While I'm not in general a fan of changing fashions in audio hardware, there is one big advantage: the hardware that I dreamed of owning ten years ago can now be bought, boxed, with all its accessories, for next to nothing on eBay.
This is an M-Audio Delta 1010LT, a PCI soundcard with 8 analogue I/O channels, plus SPDIF, word clock and MIDI — which means I've got enough input channels that I don't need a mixer next to my PC any more. This is the third M-Audio card I've owned, having started with an Audiophile 2496, which I upgraded to a second-hand Delta 44 when I started experimenting with SDR. All these cards use the ICEnsemble ICE1712 PCI audio chip, which has excellent Linux support and works well with JACK; they differ in the number of audio codec chips on the board (the 44 and 1010LT use the AKM AK4524VF, and the 2496 uses the slightly-higher-spec AK4528VF).
But there's a problem here — can you spot it?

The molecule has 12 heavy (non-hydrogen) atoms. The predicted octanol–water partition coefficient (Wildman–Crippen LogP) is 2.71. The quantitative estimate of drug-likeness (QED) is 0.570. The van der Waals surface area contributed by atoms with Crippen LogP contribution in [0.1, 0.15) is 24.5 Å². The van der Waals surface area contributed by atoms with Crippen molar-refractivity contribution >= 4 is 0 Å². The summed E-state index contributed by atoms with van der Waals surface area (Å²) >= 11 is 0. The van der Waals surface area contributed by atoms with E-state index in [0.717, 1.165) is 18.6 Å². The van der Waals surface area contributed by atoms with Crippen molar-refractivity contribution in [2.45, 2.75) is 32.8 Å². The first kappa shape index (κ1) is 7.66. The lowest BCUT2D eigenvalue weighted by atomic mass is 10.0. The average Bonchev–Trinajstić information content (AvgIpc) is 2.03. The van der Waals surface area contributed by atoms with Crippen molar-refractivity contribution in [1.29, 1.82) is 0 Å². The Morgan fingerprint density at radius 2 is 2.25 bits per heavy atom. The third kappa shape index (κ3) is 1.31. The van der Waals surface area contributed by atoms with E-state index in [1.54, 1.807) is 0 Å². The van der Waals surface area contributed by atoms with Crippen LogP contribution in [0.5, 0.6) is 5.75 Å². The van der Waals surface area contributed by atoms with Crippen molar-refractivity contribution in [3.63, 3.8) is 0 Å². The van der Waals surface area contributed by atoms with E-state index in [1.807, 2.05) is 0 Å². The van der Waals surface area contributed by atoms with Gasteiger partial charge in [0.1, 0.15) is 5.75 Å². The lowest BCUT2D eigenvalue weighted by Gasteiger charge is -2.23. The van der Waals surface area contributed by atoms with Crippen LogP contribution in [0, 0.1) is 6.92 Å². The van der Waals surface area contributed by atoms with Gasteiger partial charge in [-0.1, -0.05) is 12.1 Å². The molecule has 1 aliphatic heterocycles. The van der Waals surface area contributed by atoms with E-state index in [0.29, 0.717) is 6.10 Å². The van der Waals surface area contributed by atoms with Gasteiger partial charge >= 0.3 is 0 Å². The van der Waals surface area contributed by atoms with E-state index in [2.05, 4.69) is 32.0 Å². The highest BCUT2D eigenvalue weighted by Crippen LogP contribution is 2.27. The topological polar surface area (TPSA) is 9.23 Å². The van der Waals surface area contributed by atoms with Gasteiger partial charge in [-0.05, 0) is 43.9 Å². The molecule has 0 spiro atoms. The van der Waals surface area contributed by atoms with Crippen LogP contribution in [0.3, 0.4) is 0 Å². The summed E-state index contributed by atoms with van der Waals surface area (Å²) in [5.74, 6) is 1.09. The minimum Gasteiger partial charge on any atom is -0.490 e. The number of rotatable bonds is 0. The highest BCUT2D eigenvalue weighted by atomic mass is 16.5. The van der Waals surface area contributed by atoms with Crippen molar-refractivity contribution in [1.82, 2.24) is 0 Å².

Here are some close-ups:
Leaking electrolytic capacitors — not uncommon in computer hardware of this vintage...
... and the electrolyte's wicked through the nearby vias and started to attack the solder joints on the underside of the board.
Those are reservoir capacitors for the positive and negative rails of the perfectly respectable NE5532 op-amps that act as input and output buffers, fed from the PCI +12V/-12V pins via 100Ω resistors. Noise on those supply rails wouldn't be a good thing — those capacitors need replacing.
I desoldered the existing capacitors, with a bit of fresh solder and a solder sucker, and gave both sides of the board a good scrub with some isopropanol and an old toothbrush to clean off the electrolyte muck. The original capacitors were 470µF 16V, and a quick trawl through my capacitors drawer turned up some 1000µF 16V replacements:
For this application, there's no harm in the value being a bit larger, but would they physically fit? Time for a test fitting:
That'll do — although I'll need to be careful if this card's ever sitting next to something with a heatsink on the back! The capacitors fit neatly enough with some careful bending of their leads:
That looks better — and the card works nicely.